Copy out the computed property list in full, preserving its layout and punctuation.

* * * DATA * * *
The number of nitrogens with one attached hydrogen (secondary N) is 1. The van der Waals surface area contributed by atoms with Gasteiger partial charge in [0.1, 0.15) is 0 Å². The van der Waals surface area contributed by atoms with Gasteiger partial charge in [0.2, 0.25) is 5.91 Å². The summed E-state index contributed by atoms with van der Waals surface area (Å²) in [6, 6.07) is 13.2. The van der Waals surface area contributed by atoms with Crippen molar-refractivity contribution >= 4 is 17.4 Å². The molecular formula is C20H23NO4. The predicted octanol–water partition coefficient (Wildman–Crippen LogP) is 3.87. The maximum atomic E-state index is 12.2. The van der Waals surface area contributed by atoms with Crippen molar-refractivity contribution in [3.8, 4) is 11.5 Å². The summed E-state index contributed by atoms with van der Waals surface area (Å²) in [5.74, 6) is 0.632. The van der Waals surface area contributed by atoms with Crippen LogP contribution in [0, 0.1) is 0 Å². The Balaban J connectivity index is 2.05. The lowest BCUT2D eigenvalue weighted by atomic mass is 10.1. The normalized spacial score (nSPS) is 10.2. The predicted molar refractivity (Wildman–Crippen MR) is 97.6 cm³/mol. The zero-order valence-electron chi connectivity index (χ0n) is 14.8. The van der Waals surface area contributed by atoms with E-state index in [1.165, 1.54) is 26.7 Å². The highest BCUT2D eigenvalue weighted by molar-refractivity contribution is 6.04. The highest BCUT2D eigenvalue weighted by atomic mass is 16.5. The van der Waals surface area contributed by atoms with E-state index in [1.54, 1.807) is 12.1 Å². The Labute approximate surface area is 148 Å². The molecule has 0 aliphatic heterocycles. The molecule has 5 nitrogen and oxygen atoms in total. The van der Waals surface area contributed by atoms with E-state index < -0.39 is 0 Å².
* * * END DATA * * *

The number of nitrogens with one attached hydrogen (secondary N) is 1. The van der Waals surface area contributed by atoms with Gasteiger partial charge in [0.1, 0.15) is 0 Å². The van der Waals surface area contributed by atoms with Gasteiger partial charge in [0.2, 0.25) is 5.91 Å². The summed E-state index contributed by atoms with van der Waals surface area (Å²) in [6, 6.07) is 13.2. The van der Waals surface area contributed by atoms with Crippen molar-refractivity contribution >= 4 is 17.4 Å². The molecular formula is C20H23NO4. The predicted octanol–water partition coefficient (Wildman–Crippen LogP) is 3.87. The maximum atomic E-state index is 12.2. The van der Waals surface area contributed by atoms with Crippen molar-refractivity contribution in [3.8, 4) is 11.5 Å². The summed E-state index contributed by atoms with van der Waals surface area (Å²) in [5.74, 6) is 0.632. The van der Waals surface area contributed by atoms with Crippen LogP contribution in [0, 0.1) is 0 Å². The Balaban J connectivity index is 2.05. The lowest BCUT2D eigenvalue weighted by atomic mass is 10.1. The normalized spacial score (nSPS) is 10.2. The predicted molar refractivity (Wildman–Crippen MR) is 97.6 cm³/mol. The zero-order valence-electron chi connectivity index (χ0n) is 14.8. The van der Waals surface area contributed by atoms with E-state index in [1.165, 1.54) is 26.7 Å². The highest BCUT2D eigenvalue weighted by molar-refractivity contribution is 6.04. The highest BCUT2D eigenvalue weighted by atomic mass is 16.5. The van der Waals surface area contributed by atoms with E-state index in [1.54, 1.807) is 12.1 Å². The Labute approximate surface area is 148 Å². The molecule has 0 aliphatic heterocycles. The molecule has 5 nitrogen and oxygen atoms in total. The van der Waals surface area contributed by atoms with E-state index < -0.39 is 0 Å².